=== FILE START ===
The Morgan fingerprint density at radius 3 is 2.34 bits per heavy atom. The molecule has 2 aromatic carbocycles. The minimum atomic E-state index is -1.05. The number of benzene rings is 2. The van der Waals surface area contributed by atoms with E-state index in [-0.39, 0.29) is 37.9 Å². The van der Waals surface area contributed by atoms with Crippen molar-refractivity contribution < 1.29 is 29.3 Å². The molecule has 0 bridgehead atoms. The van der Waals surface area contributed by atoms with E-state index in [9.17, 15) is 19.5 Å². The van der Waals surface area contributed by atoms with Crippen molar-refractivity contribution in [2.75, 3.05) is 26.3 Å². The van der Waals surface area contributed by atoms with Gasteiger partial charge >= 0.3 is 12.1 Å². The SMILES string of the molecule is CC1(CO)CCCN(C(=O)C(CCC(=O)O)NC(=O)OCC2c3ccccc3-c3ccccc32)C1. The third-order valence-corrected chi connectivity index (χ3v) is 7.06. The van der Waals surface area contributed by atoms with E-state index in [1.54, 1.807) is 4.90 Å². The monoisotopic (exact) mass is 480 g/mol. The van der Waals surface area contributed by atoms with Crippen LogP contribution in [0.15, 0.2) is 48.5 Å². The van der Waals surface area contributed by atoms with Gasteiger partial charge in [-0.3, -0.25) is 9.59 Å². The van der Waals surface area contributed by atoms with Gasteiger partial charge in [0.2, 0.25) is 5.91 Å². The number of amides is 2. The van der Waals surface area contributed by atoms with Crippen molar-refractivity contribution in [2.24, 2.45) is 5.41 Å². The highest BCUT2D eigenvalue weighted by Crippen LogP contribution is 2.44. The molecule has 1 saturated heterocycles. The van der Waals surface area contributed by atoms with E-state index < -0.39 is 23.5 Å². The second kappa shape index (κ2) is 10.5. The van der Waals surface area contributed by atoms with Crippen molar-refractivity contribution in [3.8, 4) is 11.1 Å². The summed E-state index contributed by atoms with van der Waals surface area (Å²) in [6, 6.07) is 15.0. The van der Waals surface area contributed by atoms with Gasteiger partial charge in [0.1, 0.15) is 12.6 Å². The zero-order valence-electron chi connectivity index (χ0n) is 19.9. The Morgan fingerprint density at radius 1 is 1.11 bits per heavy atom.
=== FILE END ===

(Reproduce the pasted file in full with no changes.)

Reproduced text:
The Morgan fingerprint density at radius 3 is 2.34 bits per heavy atom. The molecule has 2 aromatic carbocycles. The minimum atomic E-state index is -1.05. The number of benzene rings is 2. The van der Waals surface area contributed by atoms with E-state index in [-0.39, 0.29) is 37.9 Å². The van der Waals surface area contributed by atoms with Crippen molar-refractivity contribution < 1.29 is 29.3 Å². The molecule has 0 bridgehead atoms. The van der Waals surface area contributed by atoms with E-state index in [9.17, 15) is 19.5 Å². The van der Waals surface area contributed by atoms with Crippen molar-refractivity contribution in [2.75, 3.05) is 26.3 Å². The van der Waals surface area contributed by atoms with Gasteiger partial charge >= 0.3 is 12.1 Å². The SMILES string of the molecule is CC1(CO)CCCN(C(=O)C(CCC(=O)O)NC(=O)OCC2c3ccccc3-c3ccccc32)C1. The third-order valence-corrected chi connectivity index (χ3v) is 7.06. The van der Waals surface area contributed by atoms with E-state index in [1.54, 1.807) is 4.90 Å². The monoisotopic (exact) mass is 480 g/mol. The van der Waals surface area contributed by atoms with Crippen LogP contribution in [0.15, 0.2) is 48.5 Å². The van der Waals surface area contributed by atoms with Gasteiger partial charge in [-0.3, -0.25) is 9.59 Å². The van der Waals surface area contributed by atoms with Gasteiger partial charge in [0.2, 0.25) is 5.91 Å². The number of amides is 2. The van der Waals surface area contributed by atoms with Crippen molar-refractivity contribution in [2.24, 2.45) is 5.41 Å². The highest BCUT2D eigenvalue weighted by Crippen LogP contribution is 2.44. The molecule has 1 saturated heterocycles. The van der Waals surface area contributed by atoms with E-state index < -0.39 is 23.5 Å². The second kappa shape index (κ2) is 10.5. The van der Waals surface area contributed by atoms with Crippen molar-refractivity contribution in [3.8, 4) is 11.1 Å². The summed E-state index contributed by atoms with van der Waals surface area (Å²) in [6, 6.07) is 15.0. The van der Waals surface area contributed by atoms with Gasteiger partial charge in [0.1, 0.15) is 12.6 Å². The zero-order valence-electron chi connectivity index (χ0n) is 19.9. The Morgan fingerprint density at radius 1 is 1.11 bits per heavy atom.